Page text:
As a point of clarification, when guitarists refer to which string gauge they want, they usually simply refer to the gauge of the thinnest (high E) string. Each string has its own thickness, of course, since it’d be incredibly strange to see a guitar with 6 identical guitar strings.

It’s tempting to view thicker string gauge as an indicator of guitar playing advancement or skill, but really it is a matter of player preference. In terms of tone, it’s unlikely that the normal human ear will be able to detect the difference between one set of strings and another, with less than 1 mm of difference between sizes. Some would argue this, of course, swearing up and down that thicker strings produce thicker bottom end or transmit more ferromagnetic energy or what have you, but in my humble opinion, I think a lot of that is purely psychological. Kind of like how your car seems to drive better after you’ve increased your car tire PSI by all of 5 PSI. Perhaps, but marginally, and hardly enough to make an enormous difference.


Other Considerations

Like I said, this is a quick and dirty outline of the basics about guitar strings. Some other factors to consider, which I’ll address down the line, are:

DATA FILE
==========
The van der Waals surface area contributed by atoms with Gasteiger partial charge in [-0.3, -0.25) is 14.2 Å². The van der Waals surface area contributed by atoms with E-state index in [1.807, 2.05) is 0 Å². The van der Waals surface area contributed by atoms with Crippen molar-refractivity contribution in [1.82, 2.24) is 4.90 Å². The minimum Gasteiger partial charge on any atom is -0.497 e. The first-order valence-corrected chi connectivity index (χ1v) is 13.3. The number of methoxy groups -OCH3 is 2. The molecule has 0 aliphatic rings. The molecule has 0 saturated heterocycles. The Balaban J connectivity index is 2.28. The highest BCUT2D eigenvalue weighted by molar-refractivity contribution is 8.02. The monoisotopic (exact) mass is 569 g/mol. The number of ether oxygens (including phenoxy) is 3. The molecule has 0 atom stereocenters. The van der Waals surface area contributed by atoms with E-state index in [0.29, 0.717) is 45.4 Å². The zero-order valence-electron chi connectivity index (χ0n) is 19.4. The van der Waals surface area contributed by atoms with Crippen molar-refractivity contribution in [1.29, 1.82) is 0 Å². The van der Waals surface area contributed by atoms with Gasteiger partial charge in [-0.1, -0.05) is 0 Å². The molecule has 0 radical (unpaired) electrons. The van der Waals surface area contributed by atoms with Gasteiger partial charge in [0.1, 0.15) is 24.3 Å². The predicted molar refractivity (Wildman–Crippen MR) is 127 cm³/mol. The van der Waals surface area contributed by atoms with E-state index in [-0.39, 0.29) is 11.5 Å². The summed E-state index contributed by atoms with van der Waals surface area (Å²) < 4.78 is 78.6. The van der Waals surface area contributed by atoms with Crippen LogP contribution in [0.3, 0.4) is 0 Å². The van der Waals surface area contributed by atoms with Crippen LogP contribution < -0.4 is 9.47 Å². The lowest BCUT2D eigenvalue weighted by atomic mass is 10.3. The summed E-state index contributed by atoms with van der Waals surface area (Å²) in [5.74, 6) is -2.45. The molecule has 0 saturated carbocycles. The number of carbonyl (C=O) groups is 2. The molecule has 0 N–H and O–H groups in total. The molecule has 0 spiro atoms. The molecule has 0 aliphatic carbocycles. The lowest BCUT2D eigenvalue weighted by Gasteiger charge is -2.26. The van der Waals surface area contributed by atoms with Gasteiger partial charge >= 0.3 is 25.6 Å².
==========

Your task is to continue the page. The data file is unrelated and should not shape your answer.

• Coated Strings
  • String winding; flat wound, half round, round wound, etc
  • Classical and silk & steel strings
  • Guitar string evolution
  • Obscure guitar string alloys (pure copper, etc)


-Dane Whitley




5 Insanely Simple and Cheap Ways to Improve Your Guitar Playing in the Short and Long Term

I’ve been talking off and on with the guys at RedPhish here in Rocky Mount and a couple of the employees at the shop in Wilson, and have been picking their brains (whether they like it or not) about some of the simplest ways that guitar players (young and old can improve their playing. Being a guitar instructor, I’ll resist the temptation to shamelessly promote myself by saying “take more lessons” as that’s not really even the answer.